A descent into the depths of collective delusion, Natalia Sinelnikova’s mesmeric debut, We Might as Well Be Dead, has all the hallmarks of a modern masterpiece. An utterly startling achievement, all the more so given that it sprouted from her studies at Babelsberg Film University and is a graduation project. The film announced Sinelnikova, as a distinctive new force in contemporary cinema. Markedly mature, her effortless ability depicts the societal collapse of a community with a peculiar, uncanny precision: from the insinuations of ambivalent suspicion to the maelstrom of mass paranoia.
With a measured absurdity and an off-kilter tonality, Sinelnikova meditates on the mechanics of fear, doing so with a brave-faced-bravado. Razor sharp throughout, We Might as Well Be Dead, then is a sterilised scalpel cutting right through nerve tissue with a dry satirical smile. Something encapsulated in the menacing, yet completely docile pack of community vigilantes, led by Jörg Schüttauf (who puts in an excellent turn as one of the purveyors of paranoia par excellence). What are they looking for? Who are they afraid of? What dystopian world lies beyond the parameters of their ‘haven’? We will never know, nor are we meant to. Sinelnikova is preoccupied with interior, not exterior horror. And the hysteria of absence, not presence.
The only scene outside of the gated tower block: a smartly-dressed couple and their young son trudging terrified through a forest desperate to reach their destination, a singular spectral high-rise: Phoebus House. Pleading for clemency upon arrival, disavowment requires the renunciation of the self. In return: part of a privileged lot, who find a precarious safety in the structure: where one’s status aligns with their dogmatic engagement with the tower’s somewhat puritanical customs.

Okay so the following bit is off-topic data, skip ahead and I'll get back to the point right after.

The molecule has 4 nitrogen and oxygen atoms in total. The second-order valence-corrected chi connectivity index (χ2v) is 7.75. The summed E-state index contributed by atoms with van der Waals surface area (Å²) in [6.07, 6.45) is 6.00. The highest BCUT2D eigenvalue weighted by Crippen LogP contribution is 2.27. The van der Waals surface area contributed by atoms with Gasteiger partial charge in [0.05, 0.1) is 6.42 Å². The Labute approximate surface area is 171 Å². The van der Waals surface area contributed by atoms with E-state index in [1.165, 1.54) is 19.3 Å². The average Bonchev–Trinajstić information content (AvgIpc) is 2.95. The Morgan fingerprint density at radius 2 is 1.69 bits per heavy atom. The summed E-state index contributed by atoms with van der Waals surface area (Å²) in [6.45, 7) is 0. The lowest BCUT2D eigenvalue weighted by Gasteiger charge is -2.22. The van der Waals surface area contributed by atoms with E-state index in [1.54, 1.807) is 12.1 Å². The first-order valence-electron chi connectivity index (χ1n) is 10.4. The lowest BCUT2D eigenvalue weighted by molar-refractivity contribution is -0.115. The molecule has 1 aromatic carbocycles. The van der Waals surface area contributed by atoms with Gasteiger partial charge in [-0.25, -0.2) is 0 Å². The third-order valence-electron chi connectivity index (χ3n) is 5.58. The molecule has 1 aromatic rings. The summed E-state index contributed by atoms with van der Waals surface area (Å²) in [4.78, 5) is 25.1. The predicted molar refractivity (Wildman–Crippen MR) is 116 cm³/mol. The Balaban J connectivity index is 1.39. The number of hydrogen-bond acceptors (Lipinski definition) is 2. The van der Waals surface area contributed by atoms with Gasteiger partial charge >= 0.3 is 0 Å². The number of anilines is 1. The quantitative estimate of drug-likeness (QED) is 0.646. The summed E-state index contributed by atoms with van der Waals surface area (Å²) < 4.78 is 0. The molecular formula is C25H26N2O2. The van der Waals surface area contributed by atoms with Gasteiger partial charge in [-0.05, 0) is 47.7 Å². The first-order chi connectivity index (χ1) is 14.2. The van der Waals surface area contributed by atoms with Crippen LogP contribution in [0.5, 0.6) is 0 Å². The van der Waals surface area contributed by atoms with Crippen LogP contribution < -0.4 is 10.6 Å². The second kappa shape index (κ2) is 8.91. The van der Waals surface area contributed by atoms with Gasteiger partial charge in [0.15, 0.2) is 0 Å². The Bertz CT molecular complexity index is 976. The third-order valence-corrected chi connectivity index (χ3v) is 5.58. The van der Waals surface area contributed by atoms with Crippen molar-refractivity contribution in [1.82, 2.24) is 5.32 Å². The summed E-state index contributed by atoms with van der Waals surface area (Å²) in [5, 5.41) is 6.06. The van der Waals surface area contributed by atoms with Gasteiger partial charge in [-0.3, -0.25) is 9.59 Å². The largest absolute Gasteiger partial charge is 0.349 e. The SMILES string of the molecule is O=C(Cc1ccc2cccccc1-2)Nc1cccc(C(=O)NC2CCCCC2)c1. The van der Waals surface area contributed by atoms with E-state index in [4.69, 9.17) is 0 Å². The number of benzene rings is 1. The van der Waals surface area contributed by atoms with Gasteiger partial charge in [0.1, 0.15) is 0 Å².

The applications are processed by Anna (Ioana Iacob), the security officer and ambient arbiter of issues. The centrifugal force of the film, ostensibly Anna with such responsibility, should be atop the food chain. Yet, she was once an outsider herself (there are allusions to a Jewish heritage).
The disappearance of a dog starts what can only be described as an inverted explosion; a flight into the depths of irrational imagination – all played with a completely straight face. As chaos ensues, Anna must also try to support and be a mother to her daughter Iris, who has locked herself in the bathroom because she has the ‘evil eye’. Is she sick, is she a prophet, or, is she just an imaginative child? Becoming increasingly disillusioned in her attempts to restore calmness to Phobus House, Anna, as she becomes the voice of reason, ends up the voice of treason.
Another stunning directorial debut, Srđan Keča’s haunting documentary Museum of Revolution, is in many ways an antithetical companion to We Might As Well Be Dead. A devastating yet delicate document from the heart of the capitalist periphery – it shows that despite hardships, the world and connection between a struggling mother and her eight year old daughter can still be a magical place.
A patient companion to Vera and her young Millicia is Mara. An old, deaf lady who lives amongst the community of squatters alongside her. We see two women beaten, bruised and broken by their lives – but still not giving up. The documentary shows the profound beauty of the seemingly small, yet shared moments amongst the found family of the women.
The hardship is approached with an empathetic poetry which elevates their depressive reality without leaning into poverty romance. Rather, it steps inside the daily struggles and minor victories. A haunting work about the power of promises and the unfaltering will of those to whom such promises fall short.
- We Might as Well Be Dead ★ ★ ★ ★ ★ Starts Sep 29 D: Natalia Sinelnikova (Germany, Romania 2022)
- Museum of Revolution ★ ★ ★ ★ ★ Starts Sep 1 D: Srdjan Keča (Serbia, Czech Republic, Croatia 2022)